Engineering New Vasculature Could Revolutionize Root Canal Surgery Interview with:
Avathamsa Athirasala, MSE and
Luiz E. Bertassoni, DDS PhD

Biomaterials and Biomechanics, School of Dentistry
Center for Regenerative Medicine, School of Medicine
Biomedical Engineering, School of Medicine
Portland OR 97201 USA What is the background for this study? What are the main findings?

Response: Current clinical practices for root canal treatment involve replacing the damaged tissue with inert, synthetic materials. While these procedures are able to arrest infection and decay in the tooth, they do not restore its biological function causing it to become weaker and more prone to fractures.

We are focused on the regeneration of pulp tissue instead and in this study, we have developed a strategy to apply tissue-engineering concepts to engineer dental pulp-like tissue constructs, complete with blood vessels, which can, in principle, integrate with existing vasculature when introduced at the site of injury and form healthy pulp tissue. What should clinicians and patients take away from your report?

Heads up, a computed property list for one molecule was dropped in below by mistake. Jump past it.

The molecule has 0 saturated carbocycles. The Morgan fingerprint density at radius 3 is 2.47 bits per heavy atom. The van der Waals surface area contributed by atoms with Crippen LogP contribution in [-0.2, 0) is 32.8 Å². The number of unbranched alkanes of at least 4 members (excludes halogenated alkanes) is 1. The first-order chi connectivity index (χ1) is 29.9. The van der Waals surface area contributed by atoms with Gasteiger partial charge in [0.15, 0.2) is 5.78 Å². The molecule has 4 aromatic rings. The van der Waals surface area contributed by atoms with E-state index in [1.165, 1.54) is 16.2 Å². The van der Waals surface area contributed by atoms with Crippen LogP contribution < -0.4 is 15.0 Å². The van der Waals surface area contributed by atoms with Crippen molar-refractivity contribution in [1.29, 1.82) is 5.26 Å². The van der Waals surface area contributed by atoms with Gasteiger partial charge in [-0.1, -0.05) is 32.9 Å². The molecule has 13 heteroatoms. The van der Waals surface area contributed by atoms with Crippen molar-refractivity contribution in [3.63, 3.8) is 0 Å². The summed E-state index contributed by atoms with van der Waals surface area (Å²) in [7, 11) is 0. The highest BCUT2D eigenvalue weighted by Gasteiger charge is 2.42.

Response: The method we propose could revolutionize clinical practices for the treatment of root canals. Our approach of having “built in” vasculature in the engineered tissue can go a long way towards successful engraftment and regeneration of dental pulp tissue. What recommendations do you have for future research as a result of this study?

Response: We are in the process of conducting further studies in animals to test the feasibility of this method for clinical applications and hope to progress to clinical trials. Is there anything else you would like to add?

Response: This study was funded by the National Institute of Dental and Craniofacial Research of the National Institutes of Health and by the Medical Research Foundation of Oregon. Thank you for your contribution to the community.

Avathamsa Athirasala, Fernanda Lins, Anthony Tahayeri, Monica Hinds, Anthony J. Smith, Christine Sedgley, Jack Ferracane, Luiz E. Bertassoni. A Novel Strategy to Engineer Pre-Vascularized Full-Length Dental Pulp-like Tissue Constructs. Scientific Reports, 2017; 7 (1) DOI: 10.1038/s41598-017-02532-3

Note: Content is Not intended as medical advice.

Please consult your health care provider regarding your specific medical condition and questions.

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